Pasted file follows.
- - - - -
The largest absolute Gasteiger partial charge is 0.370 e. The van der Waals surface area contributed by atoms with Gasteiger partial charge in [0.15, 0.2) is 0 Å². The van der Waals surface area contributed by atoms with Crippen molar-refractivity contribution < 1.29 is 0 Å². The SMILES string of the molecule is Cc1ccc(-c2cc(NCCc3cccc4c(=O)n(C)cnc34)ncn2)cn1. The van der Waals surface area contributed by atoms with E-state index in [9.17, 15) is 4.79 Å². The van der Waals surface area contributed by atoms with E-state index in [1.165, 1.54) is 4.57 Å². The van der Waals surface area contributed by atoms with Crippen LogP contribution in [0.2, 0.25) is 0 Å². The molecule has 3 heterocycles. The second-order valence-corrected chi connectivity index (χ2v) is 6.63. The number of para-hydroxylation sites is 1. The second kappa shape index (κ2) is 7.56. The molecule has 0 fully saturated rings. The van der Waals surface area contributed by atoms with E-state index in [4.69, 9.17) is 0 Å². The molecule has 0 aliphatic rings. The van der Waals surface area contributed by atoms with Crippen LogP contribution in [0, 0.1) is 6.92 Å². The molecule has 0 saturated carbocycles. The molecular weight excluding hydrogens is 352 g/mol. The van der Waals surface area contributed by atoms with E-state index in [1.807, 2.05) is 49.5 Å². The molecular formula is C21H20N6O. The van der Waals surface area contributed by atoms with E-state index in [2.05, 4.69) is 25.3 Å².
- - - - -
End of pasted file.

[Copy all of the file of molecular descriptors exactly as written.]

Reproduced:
The largest absolute Gasteiger partial charge is 0.370 e. The van der Waals surface area contributed by atoms with Gasteiger partial charge in [0.15, 0.2) is 0 Å². The van der Waals surface area contributed by atoms with Crippen molar-refractivity contribution < 1.29 is 0 Å². The SMILES string of the molecule is Cc1ccc(-c2cc(NCCc3cccc4c(=O)n(C)cnc34)ncn2)cn1. The van der Waals surface area contributed by atoms with E-state index in [9.17, 15) is 4.79 Å². The van der Waals surface area contributed by atoms with E-state index in [1.165, 1.54) is 4.57 Å². The van der Waals surface area contributed by atoms with Crippen LogP contribution in [0.2, 0.25) is 0 Å². The molecule has 3 heterocycles. The second-order valence-corrected chi connectivity index (χ2v) is 6.63. The number of para-hydroxylation sites is 1. The second kappa shape index (κ2) is 7.56. The molecule has 0 fully saturated rings. The van der Waals surface area contributed by atoms with E-state index in [4.69, 9.17) is 0 Å². The molecule has 0 aliphatic rings. The van der Waals surface area contributed by atoms with Crippen LogP contribution in [0, 0.1) is 6.92 Å². The molecule has 0 saturated carbocycles. The molecular weight excluding hydrogens is 352 g/mol. The van der Waals surface area contributed by atoms with E-state index in [1.807, 2.05) is 49.5 Å². The molecular formula is C21H20N6O. The van der Waals surface area contributed by atoms with E-state index in [2.05, 4.69) is 25.3 Å².